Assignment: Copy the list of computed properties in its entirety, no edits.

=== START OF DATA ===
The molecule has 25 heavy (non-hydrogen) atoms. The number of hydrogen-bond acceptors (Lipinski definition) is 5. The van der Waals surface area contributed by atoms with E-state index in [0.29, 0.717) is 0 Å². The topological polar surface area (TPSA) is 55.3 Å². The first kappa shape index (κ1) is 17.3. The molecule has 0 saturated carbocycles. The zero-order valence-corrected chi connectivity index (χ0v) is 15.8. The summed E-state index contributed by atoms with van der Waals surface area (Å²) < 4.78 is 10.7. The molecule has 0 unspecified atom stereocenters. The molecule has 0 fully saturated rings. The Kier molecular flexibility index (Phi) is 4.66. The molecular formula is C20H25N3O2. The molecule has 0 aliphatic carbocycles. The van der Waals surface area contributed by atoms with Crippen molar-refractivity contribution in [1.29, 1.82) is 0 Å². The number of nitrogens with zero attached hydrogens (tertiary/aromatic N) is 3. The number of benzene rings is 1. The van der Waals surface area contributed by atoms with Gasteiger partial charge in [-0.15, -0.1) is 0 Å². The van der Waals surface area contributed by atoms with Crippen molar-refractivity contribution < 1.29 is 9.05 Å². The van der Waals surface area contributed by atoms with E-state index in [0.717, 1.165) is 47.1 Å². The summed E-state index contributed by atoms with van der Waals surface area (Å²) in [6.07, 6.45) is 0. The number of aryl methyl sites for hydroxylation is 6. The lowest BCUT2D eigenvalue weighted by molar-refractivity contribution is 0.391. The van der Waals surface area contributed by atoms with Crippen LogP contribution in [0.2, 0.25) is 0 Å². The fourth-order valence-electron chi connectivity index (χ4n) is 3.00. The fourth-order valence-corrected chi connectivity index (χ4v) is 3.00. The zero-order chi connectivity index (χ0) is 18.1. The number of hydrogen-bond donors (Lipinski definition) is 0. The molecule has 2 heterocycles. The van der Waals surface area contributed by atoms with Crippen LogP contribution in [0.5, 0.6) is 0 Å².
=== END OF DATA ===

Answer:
The molecule has 25 heavy (non-hydrogen) atoms. The number of hydrogen-bond acceptors (Lipinski definition) is 5. The van der Waals surface area contributed by atoms with E-state index in [0.29, 0.717) is 0 Å². The topological polar surface area (TPSA) is 55.3 Å². The first kappa shape index (κ1) is 17.3. The molecule has 0 saturated carbocycles. The zero-order valence-corrected chi connectivity index (χ0v) is 15.8. The summed E-state index contributed by atoms with van der Waals surface area (Å²) < 4.78 is 10.7. The molecule has 0 unspecified atom stereocenters. The molecule has 0 fully saturated rings. The Kier molecular flexibility index (Phi) is 4.66. The molecular formula is C20H25N3O2. The molecule has 0 aliphatic carbocycles. The van der Waals surface area contributed by atoms with Crippen molar-refractivity contribution in [1.29, 1.82) is 0 Å². The number of nitrogens with zero attached hydrogens (tertiary/aromatic N) is 3. The number of benzene rings is 1. The van der Waals surface area contributed by atoms with Gasteiger partial charge in [-0.15, -0.1) is 0 Å². The van der Waals surface area contributed by atoms with Crippen molar-refractivity contribution < 1.29 is 9.05 Å². The van der Waals surface area contributed by atoms with E-state index in [0.717, 1.165) is 47.1 Å². The summed E-state index contributed by atoms with van der Waals surface area (Å²) in [6.07, 6.45) is 0. The number of aryl methyl sites for hydroxylation is 6. The lowest BCUT2D eigenvalue weighted by molar-refractivity contribution is 0.391. The van der Waals surface area contributed by atoms with Crippen LogP contribution in [0.2, 0.25) is 0 Å². The fourth-order valence-electron chi connectivity index (χ4n) is 3.00. The fourth-order valence-corrected chi connectivity index (χ4v) is 3.00. The zero-order chi connectivity index (χ0) is 18.1. The number of hydrogen-bond donors (Lipinski definition) is 0. The molecule has 2 heterocycles. The van der Waals surface area contributed by atoms with Crippen LogP contribution in [0.5, 0.6) is 0 Å².